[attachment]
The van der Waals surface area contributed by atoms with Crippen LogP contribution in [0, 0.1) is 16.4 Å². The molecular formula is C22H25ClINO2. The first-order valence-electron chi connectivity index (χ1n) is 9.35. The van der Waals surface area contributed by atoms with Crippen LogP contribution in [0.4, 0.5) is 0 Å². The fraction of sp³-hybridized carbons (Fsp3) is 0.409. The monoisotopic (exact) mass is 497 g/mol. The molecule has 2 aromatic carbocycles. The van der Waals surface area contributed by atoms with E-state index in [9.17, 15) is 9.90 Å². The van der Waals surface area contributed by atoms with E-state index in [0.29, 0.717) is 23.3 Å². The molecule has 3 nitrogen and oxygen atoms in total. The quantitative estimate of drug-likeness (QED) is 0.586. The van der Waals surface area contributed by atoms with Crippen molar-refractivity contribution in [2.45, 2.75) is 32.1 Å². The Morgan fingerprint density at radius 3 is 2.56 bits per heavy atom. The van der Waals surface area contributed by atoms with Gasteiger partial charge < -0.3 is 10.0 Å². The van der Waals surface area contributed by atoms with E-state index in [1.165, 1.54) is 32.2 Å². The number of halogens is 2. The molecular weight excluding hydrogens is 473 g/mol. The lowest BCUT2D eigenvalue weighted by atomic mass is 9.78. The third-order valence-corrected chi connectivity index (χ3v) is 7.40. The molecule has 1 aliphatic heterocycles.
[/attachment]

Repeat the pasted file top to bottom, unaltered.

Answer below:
The van der Waals surface area contributed by atoms with Crippen LogP contribution in [0, 0.1) is 16.4 Å². The molecular formula is C22H25ClINO2. The first-order valence-electron chi connectivity index (χ1n) is 9.35. The van der Waals surface area contributed by atoms with Crippen LogP contribution in [0.4, 0.5) is 0 Å². The fraction of sp³-hybridized carbons (Fsp3) is 0.409. The monoisotopic (exact) mass is 497 g/mol. The molecule has 2 aromatic carbocycles. The van der Waals surface area contributed by atoms with E-state index in [9.17, 15) is 9.90 Å². The van der Waals surface area contributed by atoms with E-state index in [0.29, 0.717) is 23.3 Å². The molecule has 3 nitrogen and oxygen atoms in total. The quantitative estimate of drug-likeness (QED) is 0.586. The van der Waals surface area contributed by atoms with Crippen molar-refractivity contribution in [2.45, 2.75) is 32.1 Å². The Morgan fingerprint density at radius 3 is 2.56 bits per heavy atom. The van der Waals surface area contributed by atoms with Gasteiger partial charge < -0.3 is 10.0 Å². The van der Waals surface area contributed by atoms with E-state index in [1.165, 1.54) is 32.2 Å². The number of halogens is 2. The molecular weight excluding hydrogens is 473 g/mol. The lowest BCUT2D eigenvalue weighted by atomic mass is 9.78. The third-order valence-corrected chi connectivity index (χ3v) is 7.40. The molecule has 1 aliphatic heterocycles.